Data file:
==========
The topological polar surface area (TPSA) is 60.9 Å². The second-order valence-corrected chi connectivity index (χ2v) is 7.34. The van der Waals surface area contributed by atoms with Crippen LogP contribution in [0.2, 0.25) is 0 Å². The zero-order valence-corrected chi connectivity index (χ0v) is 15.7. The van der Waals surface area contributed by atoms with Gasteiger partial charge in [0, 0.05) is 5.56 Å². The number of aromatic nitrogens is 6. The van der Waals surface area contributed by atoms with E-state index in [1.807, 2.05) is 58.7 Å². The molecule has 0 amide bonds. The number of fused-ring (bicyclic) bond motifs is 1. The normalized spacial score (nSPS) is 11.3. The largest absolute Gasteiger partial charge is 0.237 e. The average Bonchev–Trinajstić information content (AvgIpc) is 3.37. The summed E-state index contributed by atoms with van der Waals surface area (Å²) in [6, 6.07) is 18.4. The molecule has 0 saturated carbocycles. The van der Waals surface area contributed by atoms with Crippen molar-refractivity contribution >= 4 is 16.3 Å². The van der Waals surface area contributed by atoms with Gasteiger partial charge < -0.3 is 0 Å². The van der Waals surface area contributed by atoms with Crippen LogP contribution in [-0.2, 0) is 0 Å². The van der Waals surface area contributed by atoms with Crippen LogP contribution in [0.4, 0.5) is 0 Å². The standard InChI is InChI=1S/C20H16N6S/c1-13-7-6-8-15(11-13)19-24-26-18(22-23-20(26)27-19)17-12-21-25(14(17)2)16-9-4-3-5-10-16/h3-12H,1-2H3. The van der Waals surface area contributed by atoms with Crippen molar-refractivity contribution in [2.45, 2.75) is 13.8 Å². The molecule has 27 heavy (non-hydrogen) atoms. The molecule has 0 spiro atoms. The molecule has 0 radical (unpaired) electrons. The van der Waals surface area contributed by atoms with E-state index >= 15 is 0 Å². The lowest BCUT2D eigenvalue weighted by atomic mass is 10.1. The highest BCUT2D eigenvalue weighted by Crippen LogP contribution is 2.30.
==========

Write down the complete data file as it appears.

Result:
The topological polar surface area (TPSA) is 60.9 Å². The second-order valence-corrected chi connectivity index (χ2v) is 7.34. The van der Waals surface area contributed by atoms with Crippen LogP contribution in [0.2, 0.25) is 0 Å². The zero-order valence-corrected chi connectivity index (χ0v) is 15.7. The van der Waals surface area contributed by atoms with Gasteiger partial charge in [0, 0.05) is 5.56 Å². The number of aromatic nitrogens is 6. The van der Waals surface area contributed by atoms with E-state index in [1.807, 2.05) is 58.7 Å². The molecule has 0 amide bonds. The number of fused-ring (bicyclic) bond motifs is 1. The normalized spacial score (nSPS) is 11.3. The largest absolute Gasteiger partial charge is 0.237 e. The average Bonchev–Trinajstić information content (AvgIpc) is 3.37. The summed E-state index contributed by atoms with van der Waals surface area (Å²) in [6, 6.07) is 18.4. The molecule has 0 saturated carbocycles. The van der Waals surface area contributed by atoms with Crippen molar-refractivity contribution >= 4 is 16.3 Å². The van der Waals surface area contributed by atoms with Gasteiger partial charge < -0.3 is 0 Å². The van der Waals surface area contributed by atoms with Crippen LogP contribution in [-0.2, 0) is 0 Å². The van der Waals surface area contributed by atoms with Crippen LogP contribution in [0.4, 0.5) is 0 Å². The standard InChI is InChI=1S/C20H16N6S/c1-13-7-6-8-15(11-13)19-24-26-18(22-23-20(26)27-19)17-12-21-25(14(17)2)16-9-4-3-5-10-16/h3-12H,1-2H3. The van der Waals surface area contributed by atoms with Crippen molar-refractivity contribution in [2.45, 2.75) is 13.8 Å². The molecule has 27 heavy (non-hydrogen) atoms. The molecule has 0 spiro atoms. The molecule has 0 radical (unpaired) electrons. The van der Waals surface area contributed by atoms with E-state index >= 15 is 0 Å². The lowest BCUT2D eigenvalue weighted by atomic mass is 10.1. The highest BCUT2D eigenvalue weighted by Crippen LogP contribution is 2.30.